FDA approves trial to use embryonic stem cells to treat macular degeneration

The U.S. Food and Drug Administration cleared Advanced Cell Technology to start clinical trials to see if embryonic stem cells can treat the most common form of macular degeneration.

The U.S. Food and Drug Administration cleared Advanced Cell Technology to start clinical trials to see if embryonic stem cells can treat the most common form of macular degeneration.

According to Advanced Cell Technology
, it can initiate a Phase I/II clinical trial to treat patients with dry age related macular degeneration (dry AMD), the most common form of the eye problem. No treatments are available today. Dry AMD is a leading cause of blindness in people over 55 and affects 10 million to 15 million Americans.

In a nutshell, doctors will inject retinal cells---created from stem cells---into 12 people participating in the study. Macular degeneration occurs when retinal pigment epithelial (RPE) cells thin. Over time the loss of RPE cells cause vision loss and blindness. Only 50,000 to 200,000 RPE cells are needed to treat each patient.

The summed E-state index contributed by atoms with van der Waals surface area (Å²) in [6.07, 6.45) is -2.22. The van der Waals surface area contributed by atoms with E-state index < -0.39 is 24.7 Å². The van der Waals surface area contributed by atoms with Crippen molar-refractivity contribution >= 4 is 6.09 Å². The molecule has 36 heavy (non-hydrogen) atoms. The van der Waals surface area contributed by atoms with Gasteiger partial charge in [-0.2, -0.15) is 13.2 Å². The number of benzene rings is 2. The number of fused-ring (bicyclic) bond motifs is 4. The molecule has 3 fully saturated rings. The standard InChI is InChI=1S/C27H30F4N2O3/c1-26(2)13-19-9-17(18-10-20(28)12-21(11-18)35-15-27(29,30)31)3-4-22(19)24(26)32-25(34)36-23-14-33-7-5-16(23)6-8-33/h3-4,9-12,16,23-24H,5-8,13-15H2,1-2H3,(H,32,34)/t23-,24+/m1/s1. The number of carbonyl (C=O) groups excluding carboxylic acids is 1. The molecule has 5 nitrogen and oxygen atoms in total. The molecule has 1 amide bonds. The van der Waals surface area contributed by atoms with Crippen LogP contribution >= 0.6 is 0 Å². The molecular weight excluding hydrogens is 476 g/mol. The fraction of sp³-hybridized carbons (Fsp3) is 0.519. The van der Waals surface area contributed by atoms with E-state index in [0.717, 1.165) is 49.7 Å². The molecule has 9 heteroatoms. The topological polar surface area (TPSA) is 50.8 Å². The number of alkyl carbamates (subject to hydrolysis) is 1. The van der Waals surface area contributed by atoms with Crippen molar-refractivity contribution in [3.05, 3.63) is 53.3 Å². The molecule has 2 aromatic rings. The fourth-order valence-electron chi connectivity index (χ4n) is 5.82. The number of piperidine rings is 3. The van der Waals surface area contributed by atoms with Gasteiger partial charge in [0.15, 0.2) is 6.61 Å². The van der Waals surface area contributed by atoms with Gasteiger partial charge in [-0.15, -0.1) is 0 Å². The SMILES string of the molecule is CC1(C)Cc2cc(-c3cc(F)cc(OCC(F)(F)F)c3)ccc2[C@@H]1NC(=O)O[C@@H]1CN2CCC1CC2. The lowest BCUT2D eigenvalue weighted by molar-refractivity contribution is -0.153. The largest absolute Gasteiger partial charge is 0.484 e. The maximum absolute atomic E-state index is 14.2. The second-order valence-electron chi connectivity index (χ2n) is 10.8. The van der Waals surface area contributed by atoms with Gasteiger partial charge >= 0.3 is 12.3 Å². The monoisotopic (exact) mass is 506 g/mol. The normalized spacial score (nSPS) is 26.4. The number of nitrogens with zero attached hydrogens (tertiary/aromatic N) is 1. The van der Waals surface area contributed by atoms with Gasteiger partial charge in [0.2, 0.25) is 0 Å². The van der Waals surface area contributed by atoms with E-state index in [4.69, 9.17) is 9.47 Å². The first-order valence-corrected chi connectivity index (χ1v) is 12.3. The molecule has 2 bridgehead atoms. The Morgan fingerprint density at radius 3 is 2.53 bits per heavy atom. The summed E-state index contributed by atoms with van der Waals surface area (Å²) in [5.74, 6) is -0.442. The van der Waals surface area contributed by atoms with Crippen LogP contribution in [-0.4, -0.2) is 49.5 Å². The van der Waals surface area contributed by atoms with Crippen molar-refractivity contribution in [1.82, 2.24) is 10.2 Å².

Advanced Cell Technology said that its study will be designed to determine safety and tolerability of the injected RPE cells. The company said it is considering a few sites for its study including UCLA, Stanford and the Jules Stein Eye Institute.

Advanced Cell Technology is the second company to get the FDA node to start human trials with embryonic stem cells. The FDA in October gave Geron the go-ahead to use embryonic stem cells to treat 10 patients with spinal-cord injuries.

This post was originally published on Smartplanet.com

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